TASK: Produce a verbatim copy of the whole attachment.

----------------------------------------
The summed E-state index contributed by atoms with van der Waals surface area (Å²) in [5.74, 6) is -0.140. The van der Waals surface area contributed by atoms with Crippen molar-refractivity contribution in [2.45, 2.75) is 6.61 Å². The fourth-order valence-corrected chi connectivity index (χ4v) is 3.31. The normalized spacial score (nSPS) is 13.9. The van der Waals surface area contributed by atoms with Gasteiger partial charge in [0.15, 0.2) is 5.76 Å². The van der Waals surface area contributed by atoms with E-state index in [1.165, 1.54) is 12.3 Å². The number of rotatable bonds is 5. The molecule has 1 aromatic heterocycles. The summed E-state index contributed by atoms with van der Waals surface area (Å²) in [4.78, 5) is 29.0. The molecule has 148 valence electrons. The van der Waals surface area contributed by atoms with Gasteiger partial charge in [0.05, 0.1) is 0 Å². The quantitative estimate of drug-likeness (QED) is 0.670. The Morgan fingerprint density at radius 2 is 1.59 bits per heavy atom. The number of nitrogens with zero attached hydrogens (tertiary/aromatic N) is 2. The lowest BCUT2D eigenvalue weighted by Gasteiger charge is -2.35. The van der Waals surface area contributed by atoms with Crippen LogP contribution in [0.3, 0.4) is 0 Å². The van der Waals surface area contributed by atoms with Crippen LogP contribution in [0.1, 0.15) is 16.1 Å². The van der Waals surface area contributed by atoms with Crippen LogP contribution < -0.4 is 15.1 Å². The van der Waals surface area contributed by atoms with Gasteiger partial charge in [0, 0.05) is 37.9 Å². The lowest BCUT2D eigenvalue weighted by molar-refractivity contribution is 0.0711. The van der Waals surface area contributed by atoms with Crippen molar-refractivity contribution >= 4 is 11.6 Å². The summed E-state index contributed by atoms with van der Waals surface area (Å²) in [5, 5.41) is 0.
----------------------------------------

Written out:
The summed E-state index contributed by atoms with van der Waals surface area (Å²) in [5.74, 6) is -0.140. The van der Waals surface area contributed by atoms with Crippen molar-refractivity contribution in [2.45, 2.75) is 6.61 Å². The fourth-order valence-corrected chi connectivity index (χ4v) is 3.31. The normalized spacial score (nSPS) is 13.9. The van der Waals surface area contributed by atoms with Gasteiger partial charge in [0.15, 0.2) is 5.76 Å². The van der Waals surface area contributed by atoms with E-state index in [1.165, 1.54) is 12.3 Å². The number of rotatable bonds is 5. The molecule has 1 aromatic heterocycles. The summed E-state index contributed by atoms with van der Waals surface area (Å²) in [4.78, 5) is 29.0. The molecule has 148 valence electrons. The van der Waals surface area contributed by atoms with Gasteiger partial charge in [0.05, 0.1) is 0 Å². The quantitative estimate of drug-likeness (QED) is 0.670. The Morgan fingerprint density at radius 2 is 1.59 bits per heavy atom. The number of nitrogens with zero attached hydrogens (tertiary/aromatic N) is 2. The lowest BCUT2D eigenvalue weighted by Gasteiger charge is -2.35. The van der Waals surface area contributed by atoms with Crippen LogP contribution in [0.3, 0.4) is 0 Å². The van der Waals surface area contributed by atoms with Crippen LogP contribution in [0.1, 0.15) is 16.1 Å². The van der Waals surface area contributed by atoms with Crippen LogP contribution < -0.4 is 15.1 Å². The van der Waals surface area contributed by atoms with Gasteiger partial charge in [0, 0.05) is 37.9 Å². The lowest BCUT2D eigenvalue weighted by molar-refractivity contribution is 0.0711. The van der Waals surface area contributed by atoms with Crippen molar-refractivity contribution >= 4 is 11.6 Å². The summed E-state index contributed by atoms with van der Waals surface area (Å²) in [5, 5.41) is 0.